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The First Battle of Ypres (19 October - 22 November) was a First World War battle fought around Ypres, in western Belgium during October and November 1914. The battle took place as part of the First Battle of Flanders (French: Première Bataille des Flandres German: Erste Flandernschlacht), in which German, French, Belgian and British armies fought from Arras in France to Nieuport on the Belgian coast, from 10 October to mid-November. The battles at Ypres began at the end of the Race to the Sea which involved attempts by the German and Franco-British armies to advance past the northern flank of their opponents. North of Ypres the fighting continued in the Battle of the Yser (16-31 October), fought between the German 4th Army and a largely Belgian force.The fighting has been divided into five stages, an encounter battle from 19-21 October, the Battle of Langemarck from 21-24 October, the battles at La Bassée and Armentières to 2 November, coincident with more Allied attacks at Ypres and the Battle of Gheluvelt (29-31 October), a fourth phase with the last big German offensive which culminated at the Battle of Nonne Bosschen on 11 November then local operations, which faded out in late November. J. E. Edmonds, the British Official Historian, wrote that the II Corps battle at La Bassée could be taken as separate but that the battles from Armentières to Messines and Ypres, were better understood as a battle in two parts, an offensive by III Corps and the Cavalry Corps from 12-18 October), against which the Germans retired and an offensive by the German 6th and 4th armies from (19 October - 2 November), which from 30 October took place mainly north of the Lys, when the battles of Armentières and Messines merged with the Battles of Ypres.[a]Attacks by the BEF, Belgians and a new French Eighth Army in Belgium made little progress beyond Ypres and then the German 4th and 6th armies took small amounts of ground at great cost to both sides, during the Battle of the Yser (16-31 October) and further south at Ypres. Falkenhayn then tried a limited offensive to capture Ypres and Mount Kemmel, from (19 October - 22 November). Neither side had moved forces to Flanders fast enough to obtain a decisive victory and by November, both were exhausted, short of ammunition and suffering from collapses in morale; some infantry units refused orders. The autumn battles in Flanders had quickly become static, attritional operations, unlike the battles of manoeuvre in the summer. French, British and Belgian troops in improvised field defences, repulsed German attacks for four weeks. From 21-23 October, German reservists had made mass attacks at Langemarck, with losses of up to 70 percent to little effect.Warfare between mass armies, equipped with the weapons of the Industrial Revolution and its later developments, proved to be indecisive, because field fortifications neutralised many classes of offensive weapon. The defensive use of artillery and machine-guns had dominated the battlefield and the ability of the armies to supply themselves and replace casualties, prolonged battles for weeks. The German armies engaged 34 divisions in the Flanders battles, the French twelve, the British nine and the Belgians six, along with marines and dismounted cavalry. Falkenhayn reconsidered German strategy over the winter, because Vernichtungsstrategie and a dictated peace against France and Russia had been shown to be beyond German resources. Falkenhayn intended to detach Russia or France from the Allied coalition, by diplomatic as well as military action. A strategy of attrition (Ermattungsstrategie), would make the cost of the war too great, until one enemy negotiated an end to the war. The remaining belligerents would have to negotiate or face the German army concentrated on the remaining front, which would be sufficient to obtain a decisive victory.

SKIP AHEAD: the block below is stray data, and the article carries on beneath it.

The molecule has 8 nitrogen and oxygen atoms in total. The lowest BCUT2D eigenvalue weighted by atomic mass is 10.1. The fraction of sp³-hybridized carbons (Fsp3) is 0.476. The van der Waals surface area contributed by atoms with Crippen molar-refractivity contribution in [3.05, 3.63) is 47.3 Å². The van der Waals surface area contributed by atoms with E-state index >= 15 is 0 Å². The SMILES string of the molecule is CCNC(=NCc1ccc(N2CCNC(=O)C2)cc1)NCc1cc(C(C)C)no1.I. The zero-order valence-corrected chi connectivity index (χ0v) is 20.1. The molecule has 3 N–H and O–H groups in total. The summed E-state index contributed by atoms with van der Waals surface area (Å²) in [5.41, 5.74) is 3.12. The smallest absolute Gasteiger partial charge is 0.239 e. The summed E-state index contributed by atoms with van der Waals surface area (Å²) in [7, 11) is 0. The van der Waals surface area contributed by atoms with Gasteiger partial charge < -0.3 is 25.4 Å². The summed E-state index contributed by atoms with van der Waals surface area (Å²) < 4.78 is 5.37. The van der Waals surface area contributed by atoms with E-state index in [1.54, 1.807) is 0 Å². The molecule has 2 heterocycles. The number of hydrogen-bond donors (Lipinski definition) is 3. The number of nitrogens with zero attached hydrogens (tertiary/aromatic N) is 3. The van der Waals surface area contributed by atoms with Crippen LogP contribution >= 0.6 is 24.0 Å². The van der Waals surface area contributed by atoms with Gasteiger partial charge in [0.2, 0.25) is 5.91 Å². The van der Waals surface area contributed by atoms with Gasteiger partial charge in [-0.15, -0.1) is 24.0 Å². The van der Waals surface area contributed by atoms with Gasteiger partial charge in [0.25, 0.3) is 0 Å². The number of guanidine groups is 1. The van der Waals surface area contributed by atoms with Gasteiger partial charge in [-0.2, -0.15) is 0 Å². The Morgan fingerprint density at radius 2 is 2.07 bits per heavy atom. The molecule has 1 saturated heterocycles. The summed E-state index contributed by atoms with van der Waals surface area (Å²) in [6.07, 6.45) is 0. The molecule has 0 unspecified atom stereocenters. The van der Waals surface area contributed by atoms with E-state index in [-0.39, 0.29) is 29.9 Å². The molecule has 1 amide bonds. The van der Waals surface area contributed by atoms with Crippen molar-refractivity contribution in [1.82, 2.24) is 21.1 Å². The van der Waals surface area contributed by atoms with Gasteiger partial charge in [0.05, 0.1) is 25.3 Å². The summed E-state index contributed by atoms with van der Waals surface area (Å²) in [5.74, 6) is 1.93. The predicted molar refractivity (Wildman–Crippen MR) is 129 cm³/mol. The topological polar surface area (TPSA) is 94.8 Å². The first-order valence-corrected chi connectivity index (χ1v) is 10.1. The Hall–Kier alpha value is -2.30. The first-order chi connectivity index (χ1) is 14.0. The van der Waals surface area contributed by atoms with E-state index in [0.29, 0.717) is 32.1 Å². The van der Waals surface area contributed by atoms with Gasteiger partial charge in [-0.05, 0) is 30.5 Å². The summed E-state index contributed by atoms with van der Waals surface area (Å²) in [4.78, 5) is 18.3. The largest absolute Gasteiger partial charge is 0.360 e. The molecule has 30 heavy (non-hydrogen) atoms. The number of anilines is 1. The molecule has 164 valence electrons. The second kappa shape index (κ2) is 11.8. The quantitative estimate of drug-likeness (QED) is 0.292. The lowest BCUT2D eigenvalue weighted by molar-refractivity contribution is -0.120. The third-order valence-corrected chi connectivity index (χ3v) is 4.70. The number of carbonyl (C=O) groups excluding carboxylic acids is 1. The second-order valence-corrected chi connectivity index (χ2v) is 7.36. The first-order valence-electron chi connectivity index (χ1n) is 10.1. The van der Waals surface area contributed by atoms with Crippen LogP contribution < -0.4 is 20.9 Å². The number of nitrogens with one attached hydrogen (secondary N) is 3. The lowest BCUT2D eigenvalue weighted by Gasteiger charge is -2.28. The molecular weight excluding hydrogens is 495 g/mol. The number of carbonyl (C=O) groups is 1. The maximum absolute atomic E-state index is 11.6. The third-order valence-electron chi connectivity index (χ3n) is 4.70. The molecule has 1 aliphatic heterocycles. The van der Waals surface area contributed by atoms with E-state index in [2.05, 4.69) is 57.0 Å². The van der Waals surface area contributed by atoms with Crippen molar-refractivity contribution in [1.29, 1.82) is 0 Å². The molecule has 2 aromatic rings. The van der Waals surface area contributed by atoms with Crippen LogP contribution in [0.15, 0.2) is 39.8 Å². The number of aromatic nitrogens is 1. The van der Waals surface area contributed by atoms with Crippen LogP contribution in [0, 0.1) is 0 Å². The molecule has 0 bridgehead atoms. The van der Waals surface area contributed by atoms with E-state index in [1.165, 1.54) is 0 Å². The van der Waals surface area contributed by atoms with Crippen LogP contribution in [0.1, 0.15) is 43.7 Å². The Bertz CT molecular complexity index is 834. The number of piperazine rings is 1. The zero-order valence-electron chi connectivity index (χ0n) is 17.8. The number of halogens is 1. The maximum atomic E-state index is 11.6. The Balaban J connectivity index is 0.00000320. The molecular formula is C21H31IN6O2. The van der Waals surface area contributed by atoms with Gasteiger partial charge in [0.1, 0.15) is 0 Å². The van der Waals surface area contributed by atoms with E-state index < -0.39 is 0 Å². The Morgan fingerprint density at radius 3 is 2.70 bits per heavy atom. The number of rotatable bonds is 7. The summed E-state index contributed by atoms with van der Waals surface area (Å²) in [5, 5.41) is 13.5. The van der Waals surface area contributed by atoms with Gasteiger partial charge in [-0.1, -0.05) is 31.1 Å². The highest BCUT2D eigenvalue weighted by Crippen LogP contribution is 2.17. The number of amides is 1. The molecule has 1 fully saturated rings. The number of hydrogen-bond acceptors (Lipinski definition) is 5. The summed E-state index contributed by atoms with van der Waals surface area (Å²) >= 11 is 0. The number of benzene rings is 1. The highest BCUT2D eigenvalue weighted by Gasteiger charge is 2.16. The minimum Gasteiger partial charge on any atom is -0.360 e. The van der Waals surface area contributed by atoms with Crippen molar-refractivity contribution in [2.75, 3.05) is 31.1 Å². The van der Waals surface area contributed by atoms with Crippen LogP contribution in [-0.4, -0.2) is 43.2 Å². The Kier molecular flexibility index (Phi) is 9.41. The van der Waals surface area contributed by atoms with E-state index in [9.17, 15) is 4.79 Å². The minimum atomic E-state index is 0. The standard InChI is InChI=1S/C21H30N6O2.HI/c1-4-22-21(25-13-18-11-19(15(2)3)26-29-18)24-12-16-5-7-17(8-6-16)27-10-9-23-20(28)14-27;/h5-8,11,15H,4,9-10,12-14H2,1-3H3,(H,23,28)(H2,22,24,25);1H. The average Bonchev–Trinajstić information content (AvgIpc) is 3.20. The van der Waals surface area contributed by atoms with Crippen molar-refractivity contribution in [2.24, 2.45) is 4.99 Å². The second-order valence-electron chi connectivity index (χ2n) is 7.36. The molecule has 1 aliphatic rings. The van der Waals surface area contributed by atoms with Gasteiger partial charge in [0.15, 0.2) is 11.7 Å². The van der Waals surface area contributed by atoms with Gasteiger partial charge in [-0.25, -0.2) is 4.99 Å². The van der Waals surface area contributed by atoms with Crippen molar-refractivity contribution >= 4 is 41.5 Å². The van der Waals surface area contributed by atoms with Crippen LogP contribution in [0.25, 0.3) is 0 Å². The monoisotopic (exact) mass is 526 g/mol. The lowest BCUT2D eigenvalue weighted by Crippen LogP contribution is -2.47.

The Monthly Army List

Author: Great Britain. Army
Editor:
ISBN:
File Size: 65,88 MB
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Military Operations Mons The Retreat To The Seine The Marne And The Aisne August October 1914

Author: Sir James Edward Edmonds
Editor:
ISBN:
File Size: 68,92 MB
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St Quentin

Author: Philip Guest
Editor: Pen and Sword
ISBN: 0850527899
File Size: 44,91 MB